We kicked off Day 2 of the Farnborough Airshow by showing what the future holds when it comes to the 777X passenger experience.

image/photo

Here’s a look at what the future holds inside the 777X.

We’ll build on the interior of today’s 777 and apply 787 Dreamliner cabin innovations, including:

  • A cabin altitude of 6,000 feet, comparable to the 787

  • Windows that are more than 15 percent larger than the competition

  • A cabin that is 16 inches wider than the competition

  • Higher cabin humidity, comparable to the 787

  • Enhanced air filtration, next-generation LED lighting, and lower cabin noise

The rest of Day 2 included three more customer announcements and the 787-9 flying display.

By the way, there’s been some speculation that a video showing the 787-9 practicing for the air show over Moses Lake, Washington was computer generated animation. I can tell you for certain that it is actually very real— and quite spectacular. We used a helicopter to capture what this airplane is fully capable of. See the video below— followed a recap of Day 2 in photos.

image/photo

Air Lease Corporation ordered 26 airplanes - six 777-300ERs and reconfirmed 20 737 MAX 8s.

image/photo

Intrepid Aviation announced the leasing company’s first direct Boeing order for six 777-300ERs.

image/photo

CIT Group Inc. announced that CIT Aerospace placed an order for 10 787-9 Dreamliners.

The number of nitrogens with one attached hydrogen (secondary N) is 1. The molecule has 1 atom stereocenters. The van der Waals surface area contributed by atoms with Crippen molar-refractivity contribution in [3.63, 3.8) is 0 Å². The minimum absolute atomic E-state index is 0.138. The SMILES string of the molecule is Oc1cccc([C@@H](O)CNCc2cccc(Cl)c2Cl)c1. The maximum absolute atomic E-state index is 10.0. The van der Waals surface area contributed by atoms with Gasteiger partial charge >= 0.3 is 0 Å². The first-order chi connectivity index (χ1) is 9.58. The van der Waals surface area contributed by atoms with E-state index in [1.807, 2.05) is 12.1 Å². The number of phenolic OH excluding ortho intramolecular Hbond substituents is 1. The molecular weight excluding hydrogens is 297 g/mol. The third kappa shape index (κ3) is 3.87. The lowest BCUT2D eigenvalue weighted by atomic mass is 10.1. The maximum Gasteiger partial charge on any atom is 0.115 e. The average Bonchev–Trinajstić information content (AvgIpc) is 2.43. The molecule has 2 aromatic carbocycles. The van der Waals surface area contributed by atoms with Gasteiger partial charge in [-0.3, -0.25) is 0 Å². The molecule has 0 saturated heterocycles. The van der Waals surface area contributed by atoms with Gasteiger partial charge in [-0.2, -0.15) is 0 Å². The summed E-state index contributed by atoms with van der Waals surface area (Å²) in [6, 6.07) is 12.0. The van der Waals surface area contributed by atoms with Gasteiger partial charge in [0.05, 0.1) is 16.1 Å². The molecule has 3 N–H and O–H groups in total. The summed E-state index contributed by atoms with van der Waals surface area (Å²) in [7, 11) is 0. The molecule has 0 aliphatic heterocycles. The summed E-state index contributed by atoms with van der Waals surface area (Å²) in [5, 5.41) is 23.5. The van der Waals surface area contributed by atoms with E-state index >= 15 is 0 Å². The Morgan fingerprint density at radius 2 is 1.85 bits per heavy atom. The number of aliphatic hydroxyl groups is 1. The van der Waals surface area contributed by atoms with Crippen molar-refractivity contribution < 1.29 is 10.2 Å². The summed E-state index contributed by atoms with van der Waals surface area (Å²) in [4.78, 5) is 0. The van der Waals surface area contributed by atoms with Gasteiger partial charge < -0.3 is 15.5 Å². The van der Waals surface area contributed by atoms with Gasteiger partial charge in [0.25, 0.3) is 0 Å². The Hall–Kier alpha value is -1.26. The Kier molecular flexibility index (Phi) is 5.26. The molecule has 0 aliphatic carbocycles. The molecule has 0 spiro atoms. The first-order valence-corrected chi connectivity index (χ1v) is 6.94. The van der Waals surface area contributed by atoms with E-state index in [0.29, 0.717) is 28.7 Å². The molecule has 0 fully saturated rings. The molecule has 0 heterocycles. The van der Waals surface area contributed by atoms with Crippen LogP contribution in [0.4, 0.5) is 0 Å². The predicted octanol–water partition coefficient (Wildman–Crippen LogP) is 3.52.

image/photo

Paying a visit to the 787-9 before its flying display.

image/photo

Tasty tomatoes at a great little Italian place close to the air show.

image/photo

Now that’s a great pizza.

Dazzling day

The first day of the Farnborough Airshow came to an end with the 787-9 wowing the crowd during the flying display. It was the perfect way to wrap up what turned out to be a very busy day. In addition to these photos, check out this amazing video.

image/photo

The 787-9 takes part in Monday’s flying display at Farnborough. Photos by Steve Eastell.

image/photo

To no one’s surprise, Airbus kicked things off by formally launching the A330neo. I spent most of the day fielding questions from reporters about my thoughts on that move. As I told them, even talking about the A330neo proves that Airbus’ A350 strategy has failed. The A350-800 is basically extinct, and the A350-1000 isn’t going anywhere. Their answer— an airplane they pulled from the market 10 years ago. It couldn’t compete with the 787 then—and can’t compete in the future.